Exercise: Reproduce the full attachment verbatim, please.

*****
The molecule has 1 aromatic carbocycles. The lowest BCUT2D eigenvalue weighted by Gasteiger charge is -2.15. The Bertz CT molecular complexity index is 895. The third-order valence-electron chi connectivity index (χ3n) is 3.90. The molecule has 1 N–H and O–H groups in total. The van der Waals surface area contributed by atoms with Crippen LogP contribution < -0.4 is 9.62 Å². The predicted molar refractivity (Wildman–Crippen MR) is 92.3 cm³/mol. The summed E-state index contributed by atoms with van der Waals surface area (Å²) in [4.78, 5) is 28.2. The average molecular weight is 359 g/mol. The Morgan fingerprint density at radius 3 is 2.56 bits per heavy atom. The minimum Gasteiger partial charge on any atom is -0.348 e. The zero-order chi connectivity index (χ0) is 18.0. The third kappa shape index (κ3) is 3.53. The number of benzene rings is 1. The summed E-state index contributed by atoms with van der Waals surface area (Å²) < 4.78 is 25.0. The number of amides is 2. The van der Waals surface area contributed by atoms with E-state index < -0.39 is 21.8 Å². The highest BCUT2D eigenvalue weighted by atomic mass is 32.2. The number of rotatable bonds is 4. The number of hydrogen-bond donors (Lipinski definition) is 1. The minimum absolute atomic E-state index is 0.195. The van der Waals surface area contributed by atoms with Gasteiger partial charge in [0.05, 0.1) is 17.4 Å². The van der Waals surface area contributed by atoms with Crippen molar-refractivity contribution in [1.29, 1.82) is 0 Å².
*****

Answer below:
The molecule has 1 aromatic carbocycles. The lowest BCUT2D eigenvalue weighted by Gasteiger charge is -2.15. The Bertz CT molecular complexity index is 895. The third-order valence-electron chi connectivity index (χ3n) is 3.90. The molecule has 1 N–H and O–H groups in total. The van der Waals surface area contributed by atoms with Crippen LogP contribution < -0.4 is 9.62 Å². The predicted molar refractivity (Wildman–Crippen MR) is 92.3 cm³/mol. The summed E-state index contributed by atoms with van der Waals surface area (Å²) in [4.78, 5) is 28.2. The average molecular weight is 359 g/mol. The Morgan fingerprint density at radius 3 is 2.56 bits per heavy atom. The minimum Gasteiger partial charge on any atom is -0.348 e. The zero-order chi connectivity index (χ0) is 18.0. The third kappa shape index (κ3) is 3.53. The number of benzene rings is 1. The summed E-state index contributed by atoms with van der Waals surface area (Å²) < 4.78 is 25.0. The number of amides is 2. The van der Waals surface area contributed by atoms with E-state index < -0.39 is 21.8 Å². The highest BCUT2D eigenvalue weighted by atomic mass is 32.2. The number of rotatable bonds is 4. The number of hydrogen-bond donors (Lipinski definition) is 1. The minimum absolute atomic E-state index is 0.195. The van der Waals surface area contributed by atoms with Gasteiger partial charge in [0.05, 0.1) is 17.4 Å². The van der Waals surface area contributed by atoms with Crippen molar-refractivity contribution in [1.29, 1.82) is 0 Å².